A Guide to Feeding Your Baby: Tips for Nannies or Caregivers in Your Absence Day 3: A Guide to Feeding Your Baby: Tips for Nannies or Caregivers in Your Absence

A Guide to Feeding Your Baby: Tips for Nannies or Caregivers in Your Absence

The time when a baby starts weaning and onto their solid food journey is also the time when most mothers have to return to work. Women in India get a 6-month maternity leave and men get 15 days of paternity leave. 

As parents (especially moms) transition back into work routines, they are forced to find caregiving alternatives for their babies – like a family member, a daycare, or a nanny. For couples who don’t have any familial support in the form of grandparents, this can be an isolating feeling. 

In fact, navigating your baby’s new experiences with solid food along with putting them in someone’s care at the same time can be overwhelming for both mother and baby. And you’re certainly not alone in this. However, there are ways to manage this. Today we will look at how parents can train or instruct nannies on feeding their babies, so that mealtimes can be positive and stress-free for parent, baby, and nanny!

Look for Personalized Care in Daycare

It’s a known fact that babies at 6 months can benefit from undivided care and attention (ideally from a single caregiver) – someone who’s at home when the parents are at work. For example, it could be a nanny or a grandparent. There are many parents who don’t have such an option and have to put their baby in a daycare, and that’s okay. See if you can find a daycare that offers one-to-one personalized care for each baby. This will help your baby to adapt to the new setting with more ease.

The Presence of Parents Is Key 

When your baby begins their journey with solid food, it’s highly recommended that one of the parents is present at home during meal times. This is just for the initial few weeks when they start weaning, as your presence will have a positive impact on your baby. They will feel safe and comforted as they explore an unfamiliar territory of solid food.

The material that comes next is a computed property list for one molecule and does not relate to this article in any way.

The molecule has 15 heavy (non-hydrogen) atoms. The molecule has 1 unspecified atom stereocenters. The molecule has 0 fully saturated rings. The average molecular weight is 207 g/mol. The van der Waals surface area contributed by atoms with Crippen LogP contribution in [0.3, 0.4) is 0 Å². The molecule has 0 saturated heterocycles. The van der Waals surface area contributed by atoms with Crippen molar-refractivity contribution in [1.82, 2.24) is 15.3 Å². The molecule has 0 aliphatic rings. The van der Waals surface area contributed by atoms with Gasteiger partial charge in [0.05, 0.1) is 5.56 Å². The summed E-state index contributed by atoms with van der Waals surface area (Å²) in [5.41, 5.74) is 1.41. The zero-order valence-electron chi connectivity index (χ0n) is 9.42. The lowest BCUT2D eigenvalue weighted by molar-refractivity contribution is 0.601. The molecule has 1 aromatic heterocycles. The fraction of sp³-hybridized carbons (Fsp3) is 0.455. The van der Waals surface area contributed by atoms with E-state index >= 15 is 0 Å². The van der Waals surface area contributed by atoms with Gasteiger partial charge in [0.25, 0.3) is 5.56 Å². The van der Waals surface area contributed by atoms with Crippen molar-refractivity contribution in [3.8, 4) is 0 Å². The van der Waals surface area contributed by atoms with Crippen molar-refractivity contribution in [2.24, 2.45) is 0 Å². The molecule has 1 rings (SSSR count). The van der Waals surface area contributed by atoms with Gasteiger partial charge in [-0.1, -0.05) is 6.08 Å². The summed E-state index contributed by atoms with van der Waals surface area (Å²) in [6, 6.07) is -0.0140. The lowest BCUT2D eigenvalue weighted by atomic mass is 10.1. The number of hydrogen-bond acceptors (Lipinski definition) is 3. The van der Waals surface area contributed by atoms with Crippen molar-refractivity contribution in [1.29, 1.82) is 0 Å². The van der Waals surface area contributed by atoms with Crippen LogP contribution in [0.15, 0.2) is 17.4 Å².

If you’re able to be at home, try to participate in the feeding activity. This way, you can become more confident in managing their mealtimes and understanding their habits and behaviors. You can then convey relevant information and tips about your baby’s mealtime to the caregiver (nanny or family member). 

If you’re not able to prepare or feed the baby at mealtime, that’s okay. Let the alternative caregiver handle this task, while you can be present within your baby's line of sight. Your presence can be highly comforting and will influence your baby’s relationship with food and eating.

Instructions for Nannies or Caregivers

Here are some simple instructions that you can give your nanny when it comes to feeding your little one

1) Prepare their food: Depending on your chosen weaning approach, prepare your baby's food thoughtfully. For baby-led weaning, offer foods in stick-shaped pieces. For spoon-led weaning, opt for chunkier food items, such as porridges or khichdi.

Before serving, check the food's temperature to ensure it's neither too hot nor too cold for your baby.

2) Set the stage: Begin by placing a messy mat or plastic sheet around the feeding area. This simple step will help contain any spills and keep your surroundings tidy.

3) Seat the baby correctly: Ensure the baby is comfortably seated and upright before starting the meal. Adhere to the 90-90-90 rule, which means they should sit upright, whether on your lap, a high chair, or a booster seat. Remember two things:

  • Keep their hands and arms free; avoid holding them down, as this can hinder their exploration.
  • Avoid a reclining or lying-down position for your baby during mealtime.

4) Feed the baby: Once the baby is seated: 

  • You can either place the food directly in front of them, by placing it on their feeding tray. If the baby is on your lap, present the food on your palm after thoroughly washing your hands.